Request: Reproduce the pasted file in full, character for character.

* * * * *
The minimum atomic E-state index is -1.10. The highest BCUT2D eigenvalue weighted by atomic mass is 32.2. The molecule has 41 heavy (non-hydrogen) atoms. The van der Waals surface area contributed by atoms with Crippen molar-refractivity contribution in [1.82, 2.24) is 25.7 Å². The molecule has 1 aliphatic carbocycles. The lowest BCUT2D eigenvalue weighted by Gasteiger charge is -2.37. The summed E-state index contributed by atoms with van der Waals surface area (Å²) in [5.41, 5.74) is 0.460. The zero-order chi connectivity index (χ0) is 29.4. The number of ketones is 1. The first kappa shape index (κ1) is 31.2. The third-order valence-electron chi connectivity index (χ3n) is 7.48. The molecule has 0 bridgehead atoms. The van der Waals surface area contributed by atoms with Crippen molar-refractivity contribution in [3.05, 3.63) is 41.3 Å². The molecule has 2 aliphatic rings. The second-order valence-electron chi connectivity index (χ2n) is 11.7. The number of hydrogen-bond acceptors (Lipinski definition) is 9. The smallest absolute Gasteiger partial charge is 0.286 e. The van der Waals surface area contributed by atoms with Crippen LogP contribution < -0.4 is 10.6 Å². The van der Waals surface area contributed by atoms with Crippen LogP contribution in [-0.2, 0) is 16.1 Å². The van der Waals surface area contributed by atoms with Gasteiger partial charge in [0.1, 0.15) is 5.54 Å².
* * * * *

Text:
The minimum atomic E-state index is -1.10. The highest BCUT2D eigenvalue weighted by atomic mass is 32.2. The molecule has 41 heavy (non-hydrogen) atoms. The van der Waals surface area contributed by atoms with Crippen molar-refractivity contribution in [1.82, 2.24) is 25.7 Å². The molecule has 1 aliphatic carbocycles. The lowest BCUT2D eigenvalue weighted by Gasteiger charge is -2.37. The summed E-state index contributed by atoms with van der Waals surface area (Å²) in [5.41, 5.74) is 0.460. The zero-order chi connectivity index (χ0) is 29.4. The number of ketones is 1. The first kappa shape index (κ1) is 31.2. The third-order valence-electron chi connectivity index (χ3n) is 7.48. The molecule has 0 bridgehead atoms. The van der Waals surface area contributed by atoms with Crippen molar-refractivity contribution in [3.05, 3.63) is 41.3 Å². The molecule has 2 aliphatic rings. The second-order valence-electron chi connectivity index (χ2n) is 11.7. The number of hydrogen-bond acceptors (Lipinski definition) is 9. The smallest absolute Gasteiger partial charge is 0.286 e. The van der Waals surface area contributed by atoms with Crippen LogP contribution < -0.4 is 10.6 Å². The van der Waals surface area contributed by atoms with Crippen LogP contribution in [-0.2, 0) is 16.1 Å². The van der Waals surface area contributed by atoms with Gasteiger partial charge in [0.1, 0.15) is 5.54 Å².